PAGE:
I had always known that my paternal grandfather, Joseph Lazarus, had been a photographer in Lisbon. But that was all. My father had spent his early years growing up there until he was 11. The premature loss of both his parents and the onset of war brought him back to the UK where he was then adopted by his uncle and aunt and became a brother to his two older cousins.
When I interviewed my father about his childhood in Portugal, in April 2013, he produced the only evidence he had of that time — none of which I had seen before: a dusty, plastic bag of family photos, a few letters written to him by his father and his uncle Maurice and a box of medals. Inside were two sets of heavy, ceremonial-looking collar chains, each dominated by a red sword centrepiece surrounded by green laurels with what appeared to be a motto, Ciencias, Letras, E Artes engraved around the sword’s tip. On the lid was an inscription in Portuguese, dated 1930 and signed by the then President of Portugal, Oscar Carmona. Dad did not know the medals’ origin, nor had he ever thought — or wanted — to find out.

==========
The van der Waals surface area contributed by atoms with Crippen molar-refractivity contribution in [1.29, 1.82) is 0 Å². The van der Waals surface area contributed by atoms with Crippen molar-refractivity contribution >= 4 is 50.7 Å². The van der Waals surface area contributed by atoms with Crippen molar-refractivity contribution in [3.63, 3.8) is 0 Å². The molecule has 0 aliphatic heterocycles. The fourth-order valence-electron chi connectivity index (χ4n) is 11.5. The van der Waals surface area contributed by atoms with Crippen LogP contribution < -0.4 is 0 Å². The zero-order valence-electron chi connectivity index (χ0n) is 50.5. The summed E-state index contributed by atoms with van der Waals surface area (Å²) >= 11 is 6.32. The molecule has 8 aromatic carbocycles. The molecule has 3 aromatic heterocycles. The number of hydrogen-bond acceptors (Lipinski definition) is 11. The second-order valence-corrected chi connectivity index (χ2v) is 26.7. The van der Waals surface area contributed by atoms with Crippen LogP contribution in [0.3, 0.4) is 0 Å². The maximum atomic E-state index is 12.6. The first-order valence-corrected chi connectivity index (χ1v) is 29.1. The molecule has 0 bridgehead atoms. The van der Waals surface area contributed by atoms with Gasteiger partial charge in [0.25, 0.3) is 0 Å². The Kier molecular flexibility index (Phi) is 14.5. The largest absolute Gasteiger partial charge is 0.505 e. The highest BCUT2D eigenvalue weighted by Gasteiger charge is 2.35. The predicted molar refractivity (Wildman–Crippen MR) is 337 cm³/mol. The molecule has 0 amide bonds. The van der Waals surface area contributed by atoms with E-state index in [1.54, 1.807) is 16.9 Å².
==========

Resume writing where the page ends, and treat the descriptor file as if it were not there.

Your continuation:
But I was intrigued and even more so once the citations were translated. The medals, known as Ordem Militar Sant’Iago da Espada (Order of St. James of the Sword) are an official honour given by the President of Portugal for outstanding artistic, intellectual or scientific merit. It was an extraordinary revelation. Both men had received the Order, which accounted for the two chains, in recognition for their work as photographers for the Portuguese royal household and then later, for the Republic.
I thought little more about the brothers until February 2015 when, in a moment of boredom, I made a random Google search for J & M Lazarus, their trade signature. It was only then that I discovered that they had lived and worked in Africa, in Lourenço Marques (present day Maputo), between 1899 and 1908, as well as operating a studio in Beira, a coastal town in central Mozambique.